Few directors understand male obsession as plaintively and empathetically as Nicholas Ray. His characters are often emotional thrashers, men who chew themselves up as well as anyone else who might stumble within close proximity. As others have remarked, the title of Ray’s In a Lonely Place could apply to nearly all of his other films, as it provides a poetic encapsulation of his governing theme. Ray explored a great variety of subject matter, but his films are all occupied with figurative and literal lonely places, with exclusion and marginalization suffered by the creative and the misunderstood.
Dixon Steele (Humphrey Bogart) is a classic Ray character, a disenfranchised neurotic, in this case a Hollywood screenwriter who’s never entirely recovered from his past, though the film understands that his problems run deeper than that. Dixon is also a classic Bogart character, a brutally charismatic and intelligent dreamer who wears his frustration and isolation as badges of honorable cruelty. Characters go out of their way to sing the praises of Dixon’s brilliance, usually as a way of evading his violent impulses, and we believe them: His outward presentation is a work of art, a shrewd, sexy embodiment of a rebellious American male on the cusp of disaster, with trim suits, a carefully disheveled physicality, curt verbal wit, and that evocatively creased face. (Even his name affirms curdled masculinity, sounding like “Dick Steel,” which suggests a porn star’s nom de plume.) When Dixon is questioned for a woman’s murder, he doesn’t crumble as most of us would, instead mounting what’s essentially a ghoulish stand-up routine; when a beautiful woman comes on to him at a bar, he doesn’t lap her up with gratitude, but turns away, because he’s a manly artist with greater, manlier concerns.
It’s key to the film’s cumulative emotional impact that we enjoy Dixon in the early scenes, particularly when he’s questioned for a hat-check girl’s death. We know that Dixon is trouble, but we assume he’s trouble in that unchallenging way which most glamorous heroes are, in a fashion that celebrates social conformity by reveling in autonomy (see Bogart in Casablanca). We groove on Dixon’s unbridled masculine power, though we’re jolted by the freedom Bogart’s been allowed here and by his astonishing conviction in the role. Dixon is to Bogart’s career what Ethan in The Searchers was to John Wayne’s, or what Scottie in Vertigo was to Jimmy Stewart’s: a daring and thorough detonation of a legendary actor’s bedrock type.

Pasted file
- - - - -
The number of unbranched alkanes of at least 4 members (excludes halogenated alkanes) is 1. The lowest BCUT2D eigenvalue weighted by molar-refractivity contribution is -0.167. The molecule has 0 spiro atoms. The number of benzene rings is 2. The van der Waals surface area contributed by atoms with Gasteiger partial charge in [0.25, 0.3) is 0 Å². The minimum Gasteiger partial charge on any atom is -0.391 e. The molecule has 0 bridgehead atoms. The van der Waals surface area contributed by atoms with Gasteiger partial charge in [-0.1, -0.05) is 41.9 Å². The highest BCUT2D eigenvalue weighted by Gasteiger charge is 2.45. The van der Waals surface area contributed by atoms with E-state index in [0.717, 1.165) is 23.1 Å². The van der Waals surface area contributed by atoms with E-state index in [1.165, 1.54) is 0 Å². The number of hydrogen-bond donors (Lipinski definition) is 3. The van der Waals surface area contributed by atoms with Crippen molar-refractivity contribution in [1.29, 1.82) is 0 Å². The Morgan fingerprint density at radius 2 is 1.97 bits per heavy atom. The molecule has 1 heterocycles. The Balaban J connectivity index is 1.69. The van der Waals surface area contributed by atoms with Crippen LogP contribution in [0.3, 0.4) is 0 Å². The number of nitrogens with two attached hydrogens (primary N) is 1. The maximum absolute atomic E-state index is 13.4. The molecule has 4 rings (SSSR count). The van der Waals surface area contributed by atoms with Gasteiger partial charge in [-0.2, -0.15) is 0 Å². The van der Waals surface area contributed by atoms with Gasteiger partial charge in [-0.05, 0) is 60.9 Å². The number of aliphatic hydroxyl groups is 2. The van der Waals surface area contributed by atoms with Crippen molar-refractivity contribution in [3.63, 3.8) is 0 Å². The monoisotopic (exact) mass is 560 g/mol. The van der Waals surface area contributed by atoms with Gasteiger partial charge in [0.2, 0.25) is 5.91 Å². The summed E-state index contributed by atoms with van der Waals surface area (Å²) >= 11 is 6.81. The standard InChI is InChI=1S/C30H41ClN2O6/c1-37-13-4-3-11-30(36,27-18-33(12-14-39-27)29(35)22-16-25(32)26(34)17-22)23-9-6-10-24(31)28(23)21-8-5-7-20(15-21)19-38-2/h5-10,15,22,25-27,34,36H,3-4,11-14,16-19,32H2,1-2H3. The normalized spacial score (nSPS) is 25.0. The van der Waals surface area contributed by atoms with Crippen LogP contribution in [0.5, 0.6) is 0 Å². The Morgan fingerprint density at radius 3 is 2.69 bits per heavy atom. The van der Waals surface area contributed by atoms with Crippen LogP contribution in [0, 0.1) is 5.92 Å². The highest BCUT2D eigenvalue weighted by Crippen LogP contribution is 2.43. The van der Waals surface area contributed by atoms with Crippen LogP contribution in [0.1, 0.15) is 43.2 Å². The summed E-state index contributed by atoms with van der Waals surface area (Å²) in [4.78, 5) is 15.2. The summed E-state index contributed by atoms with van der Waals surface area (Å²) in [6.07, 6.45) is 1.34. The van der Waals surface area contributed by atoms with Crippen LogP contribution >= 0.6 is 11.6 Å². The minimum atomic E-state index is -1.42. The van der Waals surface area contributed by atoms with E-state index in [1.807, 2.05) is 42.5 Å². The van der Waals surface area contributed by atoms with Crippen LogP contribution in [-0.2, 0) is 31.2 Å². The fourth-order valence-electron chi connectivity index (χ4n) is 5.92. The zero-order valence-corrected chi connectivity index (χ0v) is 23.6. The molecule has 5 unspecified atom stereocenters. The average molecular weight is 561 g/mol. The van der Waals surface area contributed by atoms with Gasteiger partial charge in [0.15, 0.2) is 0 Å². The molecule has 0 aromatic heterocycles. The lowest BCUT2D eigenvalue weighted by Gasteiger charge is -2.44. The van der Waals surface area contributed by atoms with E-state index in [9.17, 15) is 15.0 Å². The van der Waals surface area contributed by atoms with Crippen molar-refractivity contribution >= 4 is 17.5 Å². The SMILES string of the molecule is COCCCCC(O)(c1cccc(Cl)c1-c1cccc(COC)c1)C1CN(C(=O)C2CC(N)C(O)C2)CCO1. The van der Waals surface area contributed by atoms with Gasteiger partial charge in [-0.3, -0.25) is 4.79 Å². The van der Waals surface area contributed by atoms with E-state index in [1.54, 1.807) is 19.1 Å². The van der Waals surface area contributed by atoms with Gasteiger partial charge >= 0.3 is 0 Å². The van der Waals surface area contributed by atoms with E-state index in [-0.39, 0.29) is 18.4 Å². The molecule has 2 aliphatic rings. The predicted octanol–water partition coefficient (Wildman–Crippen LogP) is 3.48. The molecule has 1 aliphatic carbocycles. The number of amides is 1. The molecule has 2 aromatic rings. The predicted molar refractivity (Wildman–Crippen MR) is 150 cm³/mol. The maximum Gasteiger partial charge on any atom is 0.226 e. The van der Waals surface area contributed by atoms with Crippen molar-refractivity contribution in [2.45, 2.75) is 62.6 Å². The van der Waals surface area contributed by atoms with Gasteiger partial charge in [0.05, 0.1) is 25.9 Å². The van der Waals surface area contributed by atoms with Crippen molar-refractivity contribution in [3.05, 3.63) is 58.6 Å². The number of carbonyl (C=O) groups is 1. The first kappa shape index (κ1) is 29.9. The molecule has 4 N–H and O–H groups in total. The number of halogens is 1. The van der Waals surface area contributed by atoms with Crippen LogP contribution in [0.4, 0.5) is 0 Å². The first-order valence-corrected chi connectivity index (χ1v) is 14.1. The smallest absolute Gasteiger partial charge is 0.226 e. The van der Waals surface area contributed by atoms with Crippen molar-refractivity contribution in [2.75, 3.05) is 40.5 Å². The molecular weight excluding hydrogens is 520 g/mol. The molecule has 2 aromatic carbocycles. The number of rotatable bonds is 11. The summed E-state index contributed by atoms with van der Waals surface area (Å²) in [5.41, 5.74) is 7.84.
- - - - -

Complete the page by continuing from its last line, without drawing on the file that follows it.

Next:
Dixon suggests Casablanca’s gloriously heartbroken Rick and The Treasure of the Sierra Madre’s feverishly psychotic Fred C. Dobbs if they were rolled into one man, revealing that the two aren’t as distinctive from one another as we might like to believe. Underneath Dixon’s and, by extension and implication, Bogart’s cool, lurks calculation and pathological distrust of others, especially women. Dixon’s wit springs from hatred, his creativity from paranoia and a nihilistic urge to see his worst suspicions realized, if for nothing else than relief—a tendency that’s embodied by Dixon’s chilling hypothetical recreation of the hat-chick girl’s murder in front of a police officer and his wife.
Bogart achieves something exceptionally difficult in this film, allowing Dixon to be at his most pitiable when he’s at his most despicable. When Dixon strangles Laurel (Gloria Grahame), a beautiful neighbor he’s taken to be the love of his life, the actor’s jagged, vicious physicality allows us to see the desperation that fuels violence. Bogart forges one of the great portraits of an abuser, recognizing that abusers always see themselves as the wronged party. But he goes further than that, as he and Ray offer a figurative illusion of looking directly into Dixon’s emotional landscape, seeing the barren realm of a man, who, like all of us, is the architect of his own loneliness.
Ray complements Bogart’s performance with an atmosphere of closed-off stagnation that would prove greatly influential to such self-conscious, meta-textual noirs as The Long Goodbye, L.A. Confidential, and Mulholland Drive. Throughout In a Lonely Place, Ray’s framing is often close and cramped, accentuating the privacy and the creepily impersonal, quasi-tropical friendliness of the decoration of the few apartments and courtyard that serve as the film’s predominant settings, which become symbolic of a tormented state of mind. Fleetingly, Ray even implicates us, in a startling series of first-person shots that appear to literally place us in Dixon’s head.